My Grandmothers Tell Me to Stop Crying
I. Barbara: Stop Crying Over Boys
I did not cry all that time for you to do the
same thing and not stand up for yourself.
You’re fine and if you aren’t, you will be.
You come from a line of planted women
Planted as in buried alive,
As in you tried to drown us but we drank it
Clawed our way out of the ground and
cooked dinner with the dirt still under our
fingernails kind of women
Venus flytrap women willing to swallow a
man whole and choke on his bones before
having our throats slit into a bouquet again
Dandelion women who have bent easily and
Who wilted into wedding bands and men’s
So how dare you let some anything
except God’s own hands root you to
anything you don't want
Use the voice we taught you that you
Make your own money so no man can claim
you as his own.
Drink wine, watch Fraiser, and read more
The sky is not falling and even if it is, you
know what the femmes in this family do
You come from a line of smoking women
Like we shouldn’t have been burned in the
first place but we will gift you these ashes
Because you don’t have to burn anymore.
This line ends with you
You have generations worth of tears to
You are allowed to cry, but you are not
allowed to cry for long.
II. Cleo: Stop Crying Over Failure
Stop looking for my legacy in your face.
III. Soni: Stop Crying About Dying
That psych nurse did not think we were a
She said two broken people could not fix
Did not think about how one knife sharpens
She can’t tell that we’re family, either
Can’t see past my light eyes, your brown
We do not share blood but who couldn’t see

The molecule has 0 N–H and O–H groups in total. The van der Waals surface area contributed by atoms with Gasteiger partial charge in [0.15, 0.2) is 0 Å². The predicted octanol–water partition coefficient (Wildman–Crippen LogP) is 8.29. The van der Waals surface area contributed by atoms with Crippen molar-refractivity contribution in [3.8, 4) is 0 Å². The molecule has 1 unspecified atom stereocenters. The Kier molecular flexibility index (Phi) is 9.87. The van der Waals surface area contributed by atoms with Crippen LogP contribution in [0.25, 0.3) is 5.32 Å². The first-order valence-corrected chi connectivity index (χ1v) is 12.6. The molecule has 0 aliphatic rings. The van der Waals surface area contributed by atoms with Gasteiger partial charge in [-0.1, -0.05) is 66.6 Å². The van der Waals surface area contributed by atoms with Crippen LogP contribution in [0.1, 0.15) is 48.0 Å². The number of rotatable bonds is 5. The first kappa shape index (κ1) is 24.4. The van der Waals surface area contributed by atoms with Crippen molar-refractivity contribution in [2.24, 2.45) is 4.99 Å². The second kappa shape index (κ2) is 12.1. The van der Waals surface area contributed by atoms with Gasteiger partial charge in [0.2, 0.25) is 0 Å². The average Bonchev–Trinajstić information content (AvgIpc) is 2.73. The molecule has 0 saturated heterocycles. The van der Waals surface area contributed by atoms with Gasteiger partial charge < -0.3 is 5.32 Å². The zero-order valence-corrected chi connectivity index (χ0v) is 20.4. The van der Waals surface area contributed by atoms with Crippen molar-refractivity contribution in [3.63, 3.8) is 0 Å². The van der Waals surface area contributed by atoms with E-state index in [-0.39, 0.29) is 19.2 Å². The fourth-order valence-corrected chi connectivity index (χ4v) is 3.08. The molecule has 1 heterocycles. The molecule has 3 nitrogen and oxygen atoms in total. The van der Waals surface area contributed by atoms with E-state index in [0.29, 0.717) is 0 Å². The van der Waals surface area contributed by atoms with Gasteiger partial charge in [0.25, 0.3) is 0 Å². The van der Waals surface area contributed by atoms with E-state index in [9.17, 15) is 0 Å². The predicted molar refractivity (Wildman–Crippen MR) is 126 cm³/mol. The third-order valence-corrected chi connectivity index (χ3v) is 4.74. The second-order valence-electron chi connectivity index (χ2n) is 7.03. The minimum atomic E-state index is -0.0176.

I gifted you my snarl, and my wild hair
I gifted you a halo and wings made of
You grew your claws on your own,
remember to sharpen them every morning.
I have you seen with a dead heart before
Cobwebs in your aorta and all
I saw you, you curled onto the floor
claiming your heart was split in two but I
knew they were just growing pains
Slapped the word “burden” off your face
“Heartache” is a word that does not deserve
a line in your poems
Take your fucking meds.
You aren’t broken, your body just hurts
because it is growing
See the wings are breaking through your
spine and cracking through your skin
And that you’re free now to fly.
You tried to die.
Not even you can kill you.
Cleo (they/them) is a Black femme genderqueer poet. They have been blessed with opportunities to perform through school and the ACUI in their home of New Jersey, Boston New York, Chicago, Houston, and Philadelphia, both individually and on poetry teams, either for showcase or competition. They were a member of Penn State’s 2019 1st place earning CUPSI team and a member of the 2018 2nd place earning “Ashe Not Ashy” FEMs tournament team. They aspire for their work, whether it be in elementary education or poetry, to be honest, healing, radically joyful, and unapologetic.